News Update Arbitration

The ICC Report on the Accuracy of Fact Witness Memory in International Arbitration
17 二月 2021
17 February 2021

On 19 January 2021, the ICC Task Force on Maximising the Probative Value of Witness Evidence (the "Task Force") presented its report on the accuracy of fact witness memory in international arbitration (the "Report"). The Report analyses the psychological science of human memory and aims to guide counsel and arbitrators on how to increase the evidentiary value of witness evidence, considering the functioning of human memory. This News Update gives a high-level overview of the Report's contents and key findings.

REASON FOR THE TASK FORCE TO FOCUS ON WITNESS EVIDENCE

Witness evidence remains a relevant source of information in international arbitration because it may be decisive for a tribunal to reach a decision in a case. At the same time, preparing witness statements and presenting oral witness evidence is often time-consuming and costly, which all goes to waste if the witness evidence loses credibility.

Witness memory is imperfect by nature and many stimuli may influence memory. The Report explores general ways in which these influences, or distortions, may be diminished to enhance the evidentiary value of witness evidence. Furthermore, the Task Force examined how participants in arbitral proceedings may contribute to reducing distortions in a witness's memory.

RESEARCH ON HUMAN MEMORY AND ITS ROLE IN INTERNATIONAL ARBITRATION

The Report is divided into six sections, together with two appendices, setting out scientific research conducted by two scientists on human memory, with a particular focus on different facets of witness evidence. Section II of the Report describes the research conducted and sets out the conclusions reached by these two scientists. Section III then provides an empirical analysis of whether witness evidence may be affected similarly to the way it may be influenced in other contexts. Consequently, based on this empirical data, the Report concludes that flawed memory also occurs in the type of commercial setting that is typical in arbitration proceedings. Section IV subsequently deals with how witness evidence is used in international arbitration. Among other things, this section examines when witness memory may or may not be significant given that concerns about memory distortion are only relevant when the witness's exact memory is required.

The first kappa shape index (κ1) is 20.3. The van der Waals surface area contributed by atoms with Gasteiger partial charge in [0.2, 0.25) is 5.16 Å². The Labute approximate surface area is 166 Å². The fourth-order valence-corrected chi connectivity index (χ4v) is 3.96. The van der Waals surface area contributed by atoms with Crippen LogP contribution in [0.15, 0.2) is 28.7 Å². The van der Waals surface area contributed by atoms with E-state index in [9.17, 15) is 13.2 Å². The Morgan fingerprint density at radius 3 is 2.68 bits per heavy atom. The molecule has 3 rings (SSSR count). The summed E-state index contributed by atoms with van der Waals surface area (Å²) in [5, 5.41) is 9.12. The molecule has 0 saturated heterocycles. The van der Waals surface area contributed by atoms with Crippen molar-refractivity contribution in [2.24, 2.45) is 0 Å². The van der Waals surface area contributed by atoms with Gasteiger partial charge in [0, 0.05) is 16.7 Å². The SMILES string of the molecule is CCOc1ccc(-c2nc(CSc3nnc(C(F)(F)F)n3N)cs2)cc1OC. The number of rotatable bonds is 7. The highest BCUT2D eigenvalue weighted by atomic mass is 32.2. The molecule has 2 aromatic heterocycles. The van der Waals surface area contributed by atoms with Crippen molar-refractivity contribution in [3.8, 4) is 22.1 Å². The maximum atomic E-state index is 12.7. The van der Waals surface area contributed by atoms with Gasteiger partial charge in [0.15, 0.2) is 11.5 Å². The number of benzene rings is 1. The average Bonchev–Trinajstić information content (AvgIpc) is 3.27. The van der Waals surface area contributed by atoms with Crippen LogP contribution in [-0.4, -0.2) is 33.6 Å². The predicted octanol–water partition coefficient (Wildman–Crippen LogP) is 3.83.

SUGGESTIONS AND CONCLUSIONS OF THE REPORT

In Section V, the Report sets out suggestions for in-house and external counsel and arbitral tribunals to reduce the risk of memory distortion and improve the credibility of witness evidence.

For example, the Report suggests that counsel meet with potential witnesses individually rather than in groups, to diminish memory contamination. Additionally, it recommends that the arbitral tribunal discuss the possibility of witness evidence at the beginning of the arbitral proceedings and by giving clear instructions to the witness prior to its examination. This way, the arbitral tribunal could reduce any witness memory distortions.

Importantly, the Report underlines that its suggestions should not be considered as mandatory. Instead, appropriate steps should be assessed on a case-by-case basis, particularly for the following two reasons:
  1. witness evidence may take on different roles in arbitration and is not always dependent on accurate memory; and
  2. there are several other considerations that should be considered when trying to reduce the risk of memory distortions, which will not necessarily require taking the steps provided in Section V. For example, exposing a witness to post-event information may change the witness's memories. At the same time, being exposed to this information may refresh the witness' memory. Accordingly, the evidence presented by the witness may be more consistent and complete. In any event, the specifics of each case should guide what steps should be taken to diminish memory distortions.
    According to the Task Force, it is important that counsel, including in-house counsel, and arbitrators are aware of how the human memory functions. Therefore, it for instance recommends that counsel, including in-house counsel, and arbitrators are trained by psychologists. Increasing awareness will be a key step forward for all participants in the arbitration process.

    Lastly, the Report emphasises that the witness's evidentiary value should be considered equal to the value of evidence, and that witness evidence should not be categorised as 'second best'. The Report instead aims to reduce concerns that could lead to documentary evidence being preferred over witness evidence.

    The Report comes as a welcome contribution broadening understanding on how fact witness memory functions and highlighting the importance of witness evidence in international arbitration. This Report will likely become a useful guide on the issue, to be used by arbitration practitioners on a regular basis.
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